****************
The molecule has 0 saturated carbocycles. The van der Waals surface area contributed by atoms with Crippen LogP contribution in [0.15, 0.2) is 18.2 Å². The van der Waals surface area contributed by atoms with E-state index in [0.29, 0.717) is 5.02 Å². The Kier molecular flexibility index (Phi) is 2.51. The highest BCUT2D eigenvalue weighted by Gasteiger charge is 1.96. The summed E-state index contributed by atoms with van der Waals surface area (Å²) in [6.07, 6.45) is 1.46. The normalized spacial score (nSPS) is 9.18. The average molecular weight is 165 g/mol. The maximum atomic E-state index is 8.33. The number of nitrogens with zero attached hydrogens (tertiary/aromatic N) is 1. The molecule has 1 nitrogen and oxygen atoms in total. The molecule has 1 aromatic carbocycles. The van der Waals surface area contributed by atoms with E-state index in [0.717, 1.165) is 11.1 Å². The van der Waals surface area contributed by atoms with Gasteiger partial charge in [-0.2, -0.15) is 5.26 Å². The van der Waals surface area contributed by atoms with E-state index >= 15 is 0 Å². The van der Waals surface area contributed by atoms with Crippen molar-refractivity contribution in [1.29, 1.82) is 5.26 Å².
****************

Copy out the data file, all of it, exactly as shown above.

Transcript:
The molecule has 0 saturated carbocycles. The van der Waals surface area contributed by atoms with Crippen LogP contribution in [0.15, 0.2) is 18.2 Å². The van der Waals surface area contributed by atoms with E-state index in [0.29, 0.717) is 5.02 Å². The Kier molecular flexibility index (Phi) is 2.51. The highest BCUT2D eigenvalue weighted by Gasteiger charge is 1.96. The summed E-state index contributed by atoms with van der Waals surface area (Å²) in [6.07, 6.45) is 1.46. The normalized spacial score (nSPS) is 9.18. The average molecular weight is 165 g/mol. The maximum atomic E-state index is 8.33. The number of nitrogens with zero attached hydrogens (tertiary/aromatic N) is 1. The molecule has 1 nitrogen and oxygen atoms in total. The molecule has 1 aromatic carbocycles. The van der Waals surface area contributed by atoms with E-state index in [0.717, 1.165) is 11.1 Å². The van der Waals surface area contributed by atoms with Gasteiger partial charge in [-0.2, -0.15) is 5.26 Å². The van der Waals surface area contributed by atoms with E-state index >= 15 is 0 Å². The van der Waals surface area contributed by atoms with Crippen molar-refractivity contribution in [1.29, 1.82) is 5.26 Å².